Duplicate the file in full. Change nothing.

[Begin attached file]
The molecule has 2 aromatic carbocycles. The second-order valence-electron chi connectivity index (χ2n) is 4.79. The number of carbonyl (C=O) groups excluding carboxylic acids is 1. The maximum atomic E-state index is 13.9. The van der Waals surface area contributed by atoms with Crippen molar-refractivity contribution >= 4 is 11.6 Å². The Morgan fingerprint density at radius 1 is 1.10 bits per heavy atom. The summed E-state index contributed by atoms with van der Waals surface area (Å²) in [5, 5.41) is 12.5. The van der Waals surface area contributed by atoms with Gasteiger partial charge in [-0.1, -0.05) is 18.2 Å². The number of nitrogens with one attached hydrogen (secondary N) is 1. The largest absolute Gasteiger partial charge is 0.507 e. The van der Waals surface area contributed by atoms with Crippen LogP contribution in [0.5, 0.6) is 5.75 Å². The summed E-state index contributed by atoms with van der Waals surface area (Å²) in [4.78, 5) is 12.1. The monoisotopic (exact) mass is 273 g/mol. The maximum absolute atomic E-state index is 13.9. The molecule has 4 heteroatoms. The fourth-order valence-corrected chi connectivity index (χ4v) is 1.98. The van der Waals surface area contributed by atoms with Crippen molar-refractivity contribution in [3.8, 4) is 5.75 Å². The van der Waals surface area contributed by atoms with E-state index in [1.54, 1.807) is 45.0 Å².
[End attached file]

The molecule has 2 aromatic carbocycles. The second-order valence-electron chi connectivity index (χ2n) is 4.79. The number of carbonyl (C=O) groups excluding carboxylic acids is 1. The maximum atomic E-state index is 13.9. The van der Waals surface area contributed by atoms with Crippen molar-refractivity contribution >= 4 is 11.6 Å². The Morgan fingerprint density at radius 1 is 1.10 bits per heavy atom. The summed E-state index contributed by atoms with van der Waals surface area (Å²) in [5, 5.41) is 12.5. The van der Waals surface area contributed by atoms with Gasteiger partial charge in [-0.1, -0.05) is 18.2 Å². The number of nitrogens with one attached hydrogen (secondary N) is 1. The largest absolute Gasteiger partial charge is 0.507 e. The van der Waals surface area contributed by atoms with Crippen LogP contribution in [0.5, 0.6) is 5.75 Å². The summed E-state index contributed by atoms with van der Waals surface area (Å²) in [4.78, 5) is 12.1. The monoisotopic (exact) mass is 273 g/mol. The maximum absolute atomic E-state index is 13.9. The molecule has 4 heteroatoms. The fourth-order valence-corrected chi connectivity index (χ4v) is 1.98. The van der Waals surface area contributed by atoms with Crippen molar-refractivity contribution in [3.8, 4) is 5.75 Å². The van der Waals surface area contributed by atoms with E-state index in [1.54, 1.807) is 45.0 Å².